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#31 of 48 Old 07-09-2009, 03:31 PM
 
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Glad to hear you have the author of PPD for Dummies on board - and that at least SOMEONE is suggesting nutritional supplements!

Best luck with the doc! And keep us posted?
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#32 of 48 Old 07-09-2009, 05:20 PM - Thread Starter
 
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and that at least SOMEONE is suggesting nutritional supplements!
Funnily we'd gone to "nutritional supplements" (on advice from here) before now, but then noticed that everything said "don't take without doctors advice" and somehow I think we'd never gotten around to getting that advice.

Probably should have, but the last year is made up of "should have's" that I don't have time to worry about all of them.
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#33 of 48 Old 07-10-2009, 08:50 AM
 
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I'm curious - - which "nutritional" supplements would be labeled "consult your physician?" B-Complex vitamins and Vitamins C and E, the foundation of all basic nutritional supplementation, would never carry such a warning ... not even for nursing mothers. Bs are known to be very effective for those who suffer from depression and lack of energy (they are called the "anti-stress" vitamins) - and some in this category are routinely added to flour and cereal products.

Even the bottle of copper tabs I have here, do not carry such labeling advice... and the Twinlab product I use is the only manufacturer I have seen on the shelves around here. BTW, one of the highest natural sources for the B vitamins is Brewer's Yeast (which is actually a food) contains about 2% copper. The renowned nutritionist Adelle Davis thought that the (mineral) copper, which is essential for a woman's body to build any of her sex hormones - and the incredible rise, then loss, of those hormones during pregnancy and birth - may well be causative for PPD, which she said tends to resolve itself naturally once copper levels are restored through diet, over time.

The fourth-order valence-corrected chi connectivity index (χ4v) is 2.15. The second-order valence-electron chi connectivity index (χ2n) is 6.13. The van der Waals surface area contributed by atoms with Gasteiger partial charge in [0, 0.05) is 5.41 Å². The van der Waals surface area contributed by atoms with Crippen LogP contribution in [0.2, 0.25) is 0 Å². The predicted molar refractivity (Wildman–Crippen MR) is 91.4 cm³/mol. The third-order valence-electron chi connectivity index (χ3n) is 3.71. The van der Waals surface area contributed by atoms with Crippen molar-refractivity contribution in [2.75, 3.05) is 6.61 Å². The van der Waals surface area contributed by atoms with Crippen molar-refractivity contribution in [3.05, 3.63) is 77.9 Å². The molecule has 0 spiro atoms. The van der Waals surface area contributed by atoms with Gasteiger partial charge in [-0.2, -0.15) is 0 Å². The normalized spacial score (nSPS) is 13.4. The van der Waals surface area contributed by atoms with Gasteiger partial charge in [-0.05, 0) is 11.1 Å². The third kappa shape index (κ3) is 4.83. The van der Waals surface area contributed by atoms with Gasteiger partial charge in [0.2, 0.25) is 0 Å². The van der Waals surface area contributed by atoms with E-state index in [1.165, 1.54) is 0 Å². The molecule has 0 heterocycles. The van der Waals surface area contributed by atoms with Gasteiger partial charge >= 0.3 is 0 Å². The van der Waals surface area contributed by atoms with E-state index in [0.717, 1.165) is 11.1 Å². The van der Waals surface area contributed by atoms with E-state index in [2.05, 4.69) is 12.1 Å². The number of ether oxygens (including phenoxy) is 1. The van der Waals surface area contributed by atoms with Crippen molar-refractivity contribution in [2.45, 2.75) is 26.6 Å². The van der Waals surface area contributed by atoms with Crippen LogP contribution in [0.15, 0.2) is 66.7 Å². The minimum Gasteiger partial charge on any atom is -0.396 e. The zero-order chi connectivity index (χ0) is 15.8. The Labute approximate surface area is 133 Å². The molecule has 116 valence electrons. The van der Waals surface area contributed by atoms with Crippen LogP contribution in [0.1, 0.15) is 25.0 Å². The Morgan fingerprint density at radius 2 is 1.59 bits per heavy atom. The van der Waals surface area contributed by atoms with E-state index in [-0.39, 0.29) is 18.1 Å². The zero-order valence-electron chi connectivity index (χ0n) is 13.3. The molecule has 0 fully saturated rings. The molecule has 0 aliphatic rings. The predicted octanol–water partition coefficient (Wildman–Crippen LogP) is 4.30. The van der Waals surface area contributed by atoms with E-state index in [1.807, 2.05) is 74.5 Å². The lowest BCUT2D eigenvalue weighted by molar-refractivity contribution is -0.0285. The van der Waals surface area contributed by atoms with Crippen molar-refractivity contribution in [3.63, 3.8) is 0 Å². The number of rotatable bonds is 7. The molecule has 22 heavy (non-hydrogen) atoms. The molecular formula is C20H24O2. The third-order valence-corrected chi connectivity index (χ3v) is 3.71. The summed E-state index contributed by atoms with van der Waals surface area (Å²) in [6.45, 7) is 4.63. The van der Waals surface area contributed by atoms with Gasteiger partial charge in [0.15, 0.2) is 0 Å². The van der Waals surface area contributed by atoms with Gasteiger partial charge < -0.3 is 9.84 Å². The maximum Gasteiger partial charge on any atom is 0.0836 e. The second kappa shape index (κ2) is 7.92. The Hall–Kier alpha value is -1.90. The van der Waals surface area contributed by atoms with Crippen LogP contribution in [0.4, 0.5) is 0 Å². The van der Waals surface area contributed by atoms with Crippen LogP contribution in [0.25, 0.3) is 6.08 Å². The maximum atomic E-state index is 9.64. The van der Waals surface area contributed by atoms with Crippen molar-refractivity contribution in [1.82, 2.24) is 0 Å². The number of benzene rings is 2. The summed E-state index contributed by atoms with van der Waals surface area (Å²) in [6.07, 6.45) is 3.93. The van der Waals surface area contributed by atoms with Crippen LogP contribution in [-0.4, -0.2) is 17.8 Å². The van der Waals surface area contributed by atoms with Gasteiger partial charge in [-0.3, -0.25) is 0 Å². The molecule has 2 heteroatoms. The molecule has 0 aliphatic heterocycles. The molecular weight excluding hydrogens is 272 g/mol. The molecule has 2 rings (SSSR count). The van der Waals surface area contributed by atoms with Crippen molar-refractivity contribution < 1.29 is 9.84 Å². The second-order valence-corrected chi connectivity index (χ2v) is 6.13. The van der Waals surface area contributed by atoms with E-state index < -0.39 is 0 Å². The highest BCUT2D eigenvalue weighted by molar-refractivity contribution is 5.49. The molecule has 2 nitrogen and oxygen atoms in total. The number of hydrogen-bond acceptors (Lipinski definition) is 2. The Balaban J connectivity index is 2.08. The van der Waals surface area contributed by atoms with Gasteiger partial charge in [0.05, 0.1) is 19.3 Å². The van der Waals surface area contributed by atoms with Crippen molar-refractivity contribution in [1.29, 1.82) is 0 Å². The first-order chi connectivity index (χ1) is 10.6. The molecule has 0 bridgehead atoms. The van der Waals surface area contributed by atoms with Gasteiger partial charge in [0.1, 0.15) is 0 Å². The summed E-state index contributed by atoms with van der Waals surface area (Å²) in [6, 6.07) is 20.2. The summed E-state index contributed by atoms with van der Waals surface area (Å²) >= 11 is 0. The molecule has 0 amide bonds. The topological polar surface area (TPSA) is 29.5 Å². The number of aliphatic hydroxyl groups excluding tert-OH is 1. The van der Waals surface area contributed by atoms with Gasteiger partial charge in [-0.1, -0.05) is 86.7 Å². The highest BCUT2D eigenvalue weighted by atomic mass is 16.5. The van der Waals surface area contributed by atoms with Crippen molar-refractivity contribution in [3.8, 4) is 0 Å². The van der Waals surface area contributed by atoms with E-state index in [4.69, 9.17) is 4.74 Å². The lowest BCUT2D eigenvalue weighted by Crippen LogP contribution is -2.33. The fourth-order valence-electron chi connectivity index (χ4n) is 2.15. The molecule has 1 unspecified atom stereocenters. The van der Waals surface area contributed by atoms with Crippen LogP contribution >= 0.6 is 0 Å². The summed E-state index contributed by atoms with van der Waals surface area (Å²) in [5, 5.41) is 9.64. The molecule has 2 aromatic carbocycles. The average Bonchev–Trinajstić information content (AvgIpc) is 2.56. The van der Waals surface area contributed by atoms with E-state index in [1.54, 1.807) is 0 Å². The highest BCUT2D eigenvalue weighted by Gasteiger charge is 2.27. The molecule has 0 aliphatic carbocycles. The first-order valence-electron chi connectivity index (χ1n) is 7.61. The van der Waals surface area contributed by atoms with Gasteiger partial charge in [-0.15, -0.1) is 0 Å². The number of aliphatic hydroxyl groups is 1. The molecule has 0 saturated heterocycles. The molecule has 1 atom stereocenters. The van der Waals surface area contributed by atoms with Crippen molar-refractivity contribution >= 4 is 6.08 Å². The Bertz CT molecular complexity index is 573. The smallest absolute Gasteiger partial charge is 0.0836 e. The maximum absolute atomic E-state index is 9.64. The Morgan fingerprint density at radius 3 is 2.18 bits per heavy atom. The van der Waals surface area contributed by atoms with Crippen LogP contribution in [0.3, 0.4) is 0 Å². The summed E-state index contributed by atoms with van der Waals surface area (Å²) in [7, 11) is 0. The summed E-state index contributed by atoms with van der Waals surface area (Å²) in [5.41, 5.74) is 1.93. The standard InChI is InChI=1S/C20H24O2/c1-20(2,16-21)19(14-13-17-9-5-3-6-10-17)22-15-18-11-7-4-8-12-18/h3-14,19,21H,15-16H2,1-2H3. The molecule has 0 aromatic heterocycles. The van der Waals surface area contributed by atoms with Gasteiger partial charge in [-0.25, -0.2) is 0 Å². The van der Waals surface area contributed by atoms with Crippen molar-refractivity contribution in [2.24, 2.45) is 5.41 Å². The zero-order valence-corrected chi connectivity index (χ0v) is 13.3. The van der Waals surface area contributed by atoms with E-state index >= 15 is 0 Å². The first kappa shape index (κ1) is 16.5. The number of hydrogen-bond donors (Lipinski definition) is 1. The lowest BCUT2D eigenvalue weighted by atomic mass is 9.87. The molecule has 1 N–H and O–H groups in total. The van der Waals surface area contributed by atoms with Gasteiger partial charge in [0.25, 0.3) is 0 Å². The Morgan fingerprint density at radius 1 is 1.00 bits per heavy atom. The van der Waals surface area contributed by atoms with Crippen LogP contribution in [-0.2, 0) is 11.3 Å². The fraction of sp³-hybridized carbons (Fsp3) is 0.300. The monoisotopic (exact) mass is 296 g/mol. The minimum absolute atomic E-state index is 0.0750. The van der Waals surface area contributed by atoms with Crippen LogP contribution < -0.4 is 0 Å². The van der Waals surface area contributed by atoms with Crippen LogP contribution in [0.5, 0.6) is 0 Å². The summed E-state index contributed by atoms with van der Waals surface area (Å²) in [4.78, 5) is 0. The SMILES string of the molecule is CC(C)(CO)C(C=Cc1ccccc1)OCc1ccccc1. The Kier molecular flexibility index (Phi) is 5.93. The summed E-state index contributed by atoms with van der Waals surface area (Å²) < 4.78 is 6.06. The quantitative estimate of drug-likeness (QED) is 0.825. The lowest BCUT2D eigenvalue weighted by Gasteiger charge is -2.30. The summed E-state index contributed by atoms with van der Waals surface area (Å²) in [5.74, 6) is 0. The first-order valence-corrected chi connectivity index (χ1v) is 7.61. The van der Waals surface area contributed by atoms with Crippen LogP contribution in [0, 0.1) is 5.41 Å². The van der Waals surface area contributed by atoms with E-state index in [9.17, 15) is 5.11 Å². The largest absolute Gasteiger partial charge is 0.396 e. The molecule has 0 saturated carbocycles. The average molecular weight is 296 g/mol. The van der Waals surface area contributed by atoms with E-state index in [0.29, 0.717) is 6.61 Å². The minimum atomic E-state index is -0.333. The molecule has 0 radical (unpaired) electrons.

Perhaps some herbal formulas might carry such a "warning"? But herbals are not my most expansive area of expertise.

I will admit that the impending implementation of "Codex Alimentarius" - a "World Trade Agreement" due to go into effect at the end of this year (which many say will restrict the sale of vitamins of any USEFUL dose to a prescription), might have started to affect labeling... but I haven't noticed that, as yet, in any my own regular supplement purchases.
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#34 of 48 Old 07-10-2009, 08:57 AM
 
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Here is some interesting info on Klonopin.

http://www.drugs.com/klonopin.html
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#35 of 48 Old 07-10-2009, 01:43 PM
 
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Here is some interesting info on Klonopin.

http://www.drugs.com/klonopin.html

While it is a good idea that he educate himself on any medications his wife my take, what kinds of side effects to watch for etc, and while it is also very important to check with interactions between OTC and prescribed medications... some kind of chemical medication is often extremely beneficial!!

My husband was on klonopin for a few months about 2 years back, and it did wonders for him at the time. It is, like many psychiatric medications temporary.

Get with your wifes prescriber on the OTC medications, and prescriptions, and decide together with your wife and doctor what road you should take when it comes to medications.

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#36 of 48 Old 07-10-2009, 02:01 PM - Thread Starter
 
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Absolutely, waiting on seeing the doc this afternoon.

Might not be the vitamins themselves that have the warnings, but in general I'd rather clear any additional supplements with the doc before my wife takes them along with the other meds.

I know she was reading the drug literature and found that she shouldn't take Magnesium within, think it was 2 hours, of taking the Gabapentin, so there is one immediate "problem" that if she took magnesium, apparently it stops the gabapentin working (whether that's good, bad or indifferent, I have no clue, the problem with all these drugs, honestly have no idea which are good or bad, just have to trust the doctors know what they are doing).
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#37 of 48 Old 07-10-2009, 02:05 PM
 
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Yes, exactly, please trust the doctors. They DO know what they are doing and the medications do wondrous things for the people that need them.

I guess that is all I am allowed to say.